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John Lee Hooker – Travelin’ (1960/2003)

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John Lee Hooker – Travelin’ (1960/2003)

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1 	No Shoes 	2:10
2 	I Wanna Walk 	2:15
3 	Canal Street Blues 	2:30
4 	Run On 	2:10
5 	I'm A Stranger 	2:35
6 	Whiskey And Wimmen 	2:10
7 	Solid Sender 	2:30
8 	Sunny Land 	2:15
9 	Goin' To California 	2:20
10 	I Can't Believe 	2:37
11 	I'll Know Tonight 	2:35
12 	Dusty Road 	2:09
13 	Nightmare 	4:24
14 	Drive Me Away 	2:53
15 	Love Me All The Time 	3:11
16 	Bundle Up And Go 	2:28

John Lee Hooker – guitar, vocals
Lefty Bates - guitar
Sylvester Hickman - bass

 

When I started to get interested in music in the middle 1960s, this was one of the Albums everyone who was serious was supposed to have. Jazz musicians and Blues lovers alike would take me aside and tell me to listen seriously when they played these sides for me because this was education.

Hooker benefited in these sides from being on Vee Jay records, a fine, sadly defunct, black owned label that provided him quality production and recording and presentation. You have the feeling that compared with a lot of his other recording companies, Vee Jay treated Johnnie Lee as a serious artist, worthy of good sound, enough time in the studio to get the take right, and tasteful accompaniment usually just drums and bass.

Here we have Hooker recorded in a special time in his career right in between the time that RB labels were milking him for a different recording every month, sometimes under different names, and the later period when the folk and the folk blues revivals got him into do one recording it seemed every week.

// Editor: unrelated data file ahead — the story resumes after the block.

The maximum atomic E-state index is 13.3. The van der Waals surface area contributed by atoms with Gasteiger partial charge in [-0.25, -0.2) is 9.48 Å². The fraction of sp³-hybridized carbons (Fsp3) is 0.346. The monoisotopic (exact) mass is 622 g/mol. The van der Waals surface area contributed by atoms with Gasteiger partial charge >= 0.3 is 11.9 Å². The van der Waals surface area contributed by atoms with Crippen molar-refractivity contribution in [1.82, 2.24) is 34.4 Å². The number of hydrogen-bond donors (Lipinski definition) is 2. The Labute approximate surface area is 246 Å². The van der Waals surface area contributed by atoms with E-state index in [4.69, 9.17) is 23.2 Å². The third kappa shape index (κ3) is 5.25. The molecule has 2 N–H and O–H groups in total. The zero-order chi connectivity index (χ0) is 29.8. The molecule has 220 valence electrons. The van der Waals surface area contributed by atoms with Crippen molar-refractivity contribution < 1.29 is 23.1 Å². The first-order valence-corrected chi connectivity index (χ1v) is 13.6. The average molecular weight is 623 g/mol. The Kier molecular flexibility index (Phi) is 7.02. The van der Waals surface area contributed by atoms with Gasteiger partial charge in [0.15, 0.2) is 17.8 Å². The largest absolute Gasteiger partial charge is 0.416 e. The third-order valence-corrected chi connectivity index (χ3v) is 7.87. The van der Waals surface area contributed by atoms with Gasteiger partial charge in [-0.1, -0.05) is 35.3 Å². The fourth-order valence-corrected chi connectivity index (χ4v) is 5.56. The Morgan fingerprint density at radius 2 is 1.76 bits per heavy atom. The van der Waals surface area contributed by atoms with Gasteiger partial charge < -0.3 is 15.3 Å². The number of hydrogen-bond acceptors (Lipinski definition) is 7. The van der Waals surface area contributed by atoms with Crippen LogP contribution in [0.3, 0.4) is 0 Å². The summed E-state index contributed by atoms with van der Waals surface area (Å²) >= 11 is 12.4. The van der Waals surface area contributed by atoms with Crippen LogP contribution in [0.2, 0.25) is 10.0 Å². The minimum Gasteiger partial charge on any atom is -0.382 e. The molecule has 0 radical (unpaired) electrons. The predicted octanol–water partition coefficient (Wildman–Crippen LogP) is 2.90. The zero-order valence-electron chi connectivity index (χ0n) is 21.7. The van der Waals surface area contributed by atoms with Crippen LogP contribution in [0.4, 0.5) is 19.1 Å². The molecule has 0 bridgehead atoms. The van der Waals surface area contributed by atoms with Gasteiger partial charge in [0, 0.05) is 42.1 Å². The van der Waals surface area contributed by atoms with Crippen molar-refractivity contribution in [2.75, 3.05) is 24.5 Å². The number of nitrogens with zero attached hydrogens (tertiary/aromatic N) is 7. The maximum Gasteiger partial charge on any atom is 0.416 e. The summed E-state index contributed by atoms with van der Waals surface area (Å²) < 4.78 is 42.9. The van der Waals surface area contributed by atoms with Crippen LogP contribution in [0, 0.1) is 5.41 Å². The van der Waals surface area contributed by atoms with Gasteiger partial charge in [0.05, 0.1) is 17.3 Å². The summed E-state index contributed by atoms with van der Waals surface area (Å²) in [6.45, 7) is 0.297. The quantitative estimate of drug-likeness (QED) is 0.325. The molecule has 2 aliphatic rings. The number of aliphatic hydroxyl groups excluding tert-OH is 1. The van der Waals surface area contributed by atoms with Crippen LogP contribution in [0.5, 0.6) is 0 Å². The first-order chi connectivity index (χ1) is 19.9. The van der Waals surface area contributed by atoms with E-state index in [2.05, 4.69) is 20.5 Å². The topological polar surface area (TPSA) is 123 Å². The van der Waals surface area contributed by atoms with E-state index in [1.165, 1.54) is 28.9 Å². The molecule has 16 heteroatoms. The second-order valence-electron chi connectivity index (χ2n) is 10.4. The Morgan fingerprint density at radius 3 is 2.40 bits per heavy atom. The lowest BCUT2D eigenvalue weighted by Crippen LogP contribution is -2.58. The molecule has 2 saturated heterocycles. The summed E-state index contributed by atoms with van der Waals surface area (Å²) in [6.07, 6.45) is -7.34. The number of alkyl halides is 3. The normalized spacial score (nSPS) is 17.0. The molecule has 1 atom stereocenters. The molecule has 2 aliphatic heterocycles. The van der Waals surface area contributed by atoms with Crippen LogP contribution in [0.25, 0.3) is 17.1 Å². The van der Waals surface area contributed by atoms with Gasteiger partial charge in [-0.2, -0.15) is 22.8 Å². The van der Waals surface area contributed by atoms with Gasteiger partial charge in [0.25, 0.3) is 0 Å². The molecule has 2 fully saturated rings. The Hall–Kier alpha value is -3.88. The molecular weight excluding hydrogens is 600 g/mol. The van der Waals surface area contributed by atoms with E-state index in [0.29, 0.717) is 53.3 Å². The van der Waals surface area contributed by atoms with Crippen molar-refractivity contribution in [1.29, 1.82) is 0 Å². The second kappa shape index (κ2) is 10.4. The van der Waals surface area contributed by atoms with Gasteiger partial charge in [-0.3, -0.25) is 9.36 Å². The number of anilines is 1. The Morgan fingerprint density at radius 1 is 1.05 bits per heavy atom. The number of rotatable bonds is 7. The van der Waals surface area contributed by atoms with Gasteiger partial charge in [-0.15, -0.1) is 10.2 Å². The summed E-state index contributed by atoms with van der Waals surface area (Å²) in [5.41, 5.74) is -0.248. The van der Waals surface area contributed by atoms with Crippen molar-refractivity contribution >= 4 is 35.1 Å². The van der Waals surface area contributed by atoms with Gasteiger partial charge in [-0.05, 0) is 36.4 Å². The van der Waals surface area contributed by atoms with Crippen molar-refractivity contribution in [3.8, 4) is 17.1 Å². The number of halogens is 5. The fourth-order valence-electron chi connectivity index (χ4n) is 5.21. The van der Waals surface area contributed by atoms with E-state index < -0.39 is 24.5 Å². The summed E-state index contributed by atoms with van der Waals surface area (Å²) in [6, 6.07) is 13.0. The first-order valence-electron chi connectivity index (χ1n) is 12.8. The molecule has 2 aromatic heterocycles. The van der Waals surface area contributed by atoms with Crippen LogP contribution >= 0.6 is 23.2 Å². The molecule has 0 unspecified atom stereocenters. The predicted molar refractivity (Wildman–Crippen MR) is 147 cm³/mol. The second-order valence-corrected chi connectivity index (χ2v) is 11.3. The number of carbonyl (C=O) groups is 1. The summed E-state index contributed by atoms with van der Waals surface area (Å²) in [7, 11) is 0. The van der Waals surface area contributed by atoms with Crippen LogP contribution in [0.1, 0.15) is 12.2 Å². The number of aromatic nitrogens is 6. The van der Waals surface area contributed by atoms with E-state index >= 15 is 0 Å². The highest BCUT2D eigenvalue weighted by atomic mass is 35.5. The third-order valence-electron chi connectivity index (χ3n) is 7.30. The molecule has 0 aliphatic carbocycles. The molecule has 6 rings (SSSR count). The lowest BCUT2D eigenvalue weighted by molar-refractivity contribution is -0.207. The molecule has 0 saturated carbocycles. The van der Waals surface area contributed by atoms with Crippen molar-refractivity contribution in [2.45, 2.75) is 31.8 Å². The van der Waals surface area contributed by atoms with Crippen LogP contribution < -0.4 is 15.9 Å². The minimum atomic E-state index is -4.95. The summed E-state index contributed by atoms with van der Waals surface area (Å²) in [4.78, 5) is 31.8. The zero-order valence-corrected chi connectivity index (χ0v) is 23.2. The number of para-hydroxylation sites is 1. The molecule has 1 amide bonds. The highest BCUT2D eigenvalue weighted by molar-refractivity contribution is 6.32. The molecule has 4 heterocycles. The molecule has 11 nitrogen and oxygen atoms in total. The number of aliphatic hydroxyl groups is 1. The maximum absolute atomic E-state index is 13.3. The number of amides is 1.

In 1960 when these sides were cut Hooker still had an audience in the Black base blues community and was also known to a lot of Jazz lovers as well. He's not jiving or being a charicature of himself as on some of his last CDs, sad to say.

Johnnie had "something in him that's got to come out." It's so far inside that it evades even the heart and themind. It's deep down in our bones, fear of loneliness, isolation, poverty, and defeat, love hunger in the brick and concrete squalor of the Black ghettos that were about to explode in revolt.

There is such a feeling of despair here in bluer songs that blend together: "No Shoes," "Whiskey and Women," "Canal Street," "I'm a stranger."

Wow, just typing these titles today 40 years after the first time I heard them still moves me, still make me wonder why I don't keep this permanently on the CD player

"No food on my table no shoes on my feet my children crying for bread they ain't Got nothing to eat" "Night life night life, it ain't No good for me. If it weren't for whiskey and women and night life, I'd have a happy life."

Plain simple words, but delivered by John Lee Hooker deep from inside him, plunging out with the music, across all the years, he emerges as such a poet, such a poet!

The words are still ringing in my ears. Let them ring in yours. ---Tony Thomas, amazon.com

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Last Updated (Sunday, 25 June 2017 13:05)

 

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